23 May Managing Expectations! – Normandy Channel Race 2015
You could say that the last few weeks have seen Team Concise go from the ridiculous to the sublime? Having had no reliable boat for the best part of 18 months, we now have two ready to rock and roll.
Next weeks Normandy Channel Race will see Ned Wakefield take the helm of Concise 8 for possibly the last time, (more of that later) – whilst Phillippa Hutton Squires takes over Concise 2, heading up our women’s boat.
Phillippa is the only woman to have circumnavigated the World in a Class 40, while her co-driver Annabelle Boundinot, although new to Concise, has masses of sailing experience in other boats. Additionally being a qualified engineer/designer, Annabelle is certainly more capable than most when it comes to “putting things back together”.
With Ned’s regular sailing partners elsewhere, he is putting to sea with the hugely experienced Wouter Verbraak, Ned’s sometime weather coach for the last two years.
Racing boats more than most sports can turn out to be a crap shoot. Miss a tidal-gate and you are buried. Blow a spinnaker early on and you can kiss your podium dreams goodbye.
But we have a lot of people following our team and they all want to know who the “runners and riders” are.
So here goes!
There are eighteen boats in this years 1000 mile race. It’s the same highly technical course. Starting in Caen (France), across the Channel, through the Solent, (sand banks) round Lands End up to Ireland, back to the Channel Islands (for some rock hopping), before racing along the French coast, (more rocks) to the starting point. Tidal gates, rocks, wrecks – you name it. Miss one or hit the other and you are done. The winners need boat speed, navigational skills, stamina, and yes – a bit of luck always helps.
Ned and Sam Goodchild won the race in 2012 by just 3 minutes. And that after being neck and neck with the second boat for hundreds of miles. It’s always close in our fleet. Blink and your chance has gone.
This time it’s going to be even harder to get a result. Class 40’s have become the default boat for a plethora of professional French racing skippers – and they are good – very good. Not only that, over the last couple of years, some new boat designs have emerged. While Concise 8 remained “broken”, these new models have been worked on and perfected.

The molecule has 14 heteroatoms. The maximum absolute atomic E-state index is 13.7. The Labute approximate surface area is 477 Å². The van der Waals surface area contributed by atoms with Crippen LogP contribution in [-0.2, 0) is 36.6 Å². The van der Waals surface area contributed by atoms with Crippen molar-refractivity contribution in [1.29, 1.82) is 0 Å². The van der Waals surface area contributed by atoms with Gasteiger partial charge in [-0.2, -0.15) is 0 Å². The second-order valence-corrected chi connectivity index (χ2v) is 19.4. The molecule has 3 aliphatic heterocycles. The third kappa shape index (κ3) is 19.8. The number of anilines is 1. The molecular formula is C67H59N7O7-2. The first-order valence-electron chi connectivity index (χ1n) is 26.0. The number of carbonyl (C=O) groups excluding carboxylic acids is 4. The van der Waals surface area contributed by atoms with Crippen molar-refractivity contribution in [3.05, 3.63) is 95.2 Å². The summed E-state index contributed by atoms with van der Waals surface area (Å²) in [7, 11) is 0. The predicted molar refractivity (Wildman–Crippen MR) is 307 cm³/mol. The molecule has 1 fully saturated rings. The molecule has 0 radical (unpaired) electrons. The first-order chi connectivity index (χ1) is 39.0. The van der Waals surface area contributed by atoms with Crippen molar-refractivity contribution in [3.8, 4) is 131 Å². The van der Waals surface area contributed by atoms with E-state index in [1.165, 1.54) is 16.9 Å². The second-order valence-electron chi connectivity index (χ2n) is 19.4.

Front runners like Yannick Bestaven (No 142), a past TJV winner, who is driving a new Verdier boat has to be in with a shout? Mind you he’s not one of my favourites. He crashed into Phillippa at the start of the last Route de Rhum and took her mast out. He went on to finish. How unfair is that? Bertrand Delense (No 115) is a very successful mini sailor with a good boat and a good chance. Thibault Vauchel (No 137) has the latest Mach 40 . No doubt he will be in the mix?
I keep using the hull numbers because our Class registers every new boat sequentially.The bigger the number the more recent the boat. You can see these guys all have newer boats than us. Add to that they are pros, and have hundreds more days sailing under their belts than our amateur team could ever hope for, and it is a battle all right.
On it’s first serious outing after two years it would be fantastic if Concise 8 got somewhere near the podium. We have generally managed that in past events.
The women have an even bigger challenge. Concise 2 is five years old now. Phillippa and Annabelle have had just a few days training together so it’s going to be hard. Having said that, Phillippa has great knowledge of the Solent area (sand banks), and Annabelle the North coast of France (rocks, more rocks), so together, navigationally they should do better than most. Their problem will be keeping up with the pack and not getting out of tidal and or weather sync. To add to their burden, Class 40’s are very physical boats. Under winched and over canvassed. It makes them a bit of a handful for women racers.
So, what are we hoping for? Well, it’s their first race together so just to finish the 1000 mile event would be great. Then to beat some of the older slower boats would be nice too. Somewhere near the middle would be a real achievement!
Now Ned and Phillippa will say they are only interested in winning the race. Full-stop! To quote the French novelist Anais Nin, (it is a French race after all), both of them “see the world not as it is, but as they are”‘. In other words they are racers . Winning is in there DNA. Nothing else counts. But believe me, this belies the fact that just to take part in one of these races is an achievement. To win is the bonus. And, we’ll take it if it’s on offer. If anyone leaves the door open.
It is as they say – Game On.
The 5th edition of the Normandy Channel Race starts at 1400 UTC on Sunday the 23rd of May 2015.